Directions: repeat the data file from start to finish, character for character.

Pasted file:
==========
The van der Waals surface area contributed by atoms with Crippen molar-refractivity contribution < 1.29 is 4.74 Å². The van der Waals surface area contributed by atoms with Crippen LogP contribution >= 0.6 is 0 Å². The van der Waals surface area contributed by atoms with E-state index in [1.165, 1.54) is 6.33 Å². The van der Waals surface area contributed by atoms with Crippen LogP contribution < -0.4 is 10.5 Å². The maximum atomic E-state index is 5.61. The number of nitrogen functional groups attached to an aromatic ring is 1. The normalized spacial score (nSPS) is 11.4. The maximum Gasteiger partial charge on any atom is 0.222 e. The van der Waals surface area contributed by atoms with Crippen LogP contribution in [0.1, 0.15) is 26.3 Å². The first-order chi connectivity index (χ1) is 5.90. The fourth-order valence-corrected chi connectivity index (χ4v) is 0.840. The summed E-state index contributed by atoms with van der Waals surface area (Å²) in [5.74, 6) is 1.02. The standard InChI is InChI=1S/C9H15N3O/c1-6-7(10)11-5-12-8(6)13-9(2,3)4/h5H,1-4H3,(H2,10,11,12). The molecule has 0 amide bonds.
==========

The van der Waals surface area contributed by atoms with Crippen molar-refractivity contribution < 1.29 is 4.74 Å². The van der Waals surface area contributed by atoms with Crippen LogP contribution >= 0.6 is 0 Å². The van der Waals surface area contributed by atoms with E-state index in [1.165, 1.54) is 6.33 Å². The van der Waals surface area contributed by atoms with Crippen LogP contribution < -0.4 is 10.5 Å². The maximum atomic E-state index is 5.61. The number of nitrogen functional groups attached to an aromatic ring is 1. The normalized spacial score (nSPS) is 11.4. The maximum Gasteiger partial charge on any atom is 0.222 e. The van der Waals surface area contributed by atoms with Crippen LogP contribution in [0.1, 0.15) is 26.3 Å². The first-order chi connectivity index (χ1) is 5.90. The fourth-order valence-corrected chi connectivity index (χ4v) is 0.840. The summed E-state index contributed by atoms with van der Waals surface area (Å²) in [5.74, 6) is 1.02. The standard InChI is InChI=1S/C9H15N3O/c1-6-7(10)11-5-12-8(6)13-9(2,3)4/h5H,1-4H3,(H2,10,11,12). The molecule has 0 amide bonds.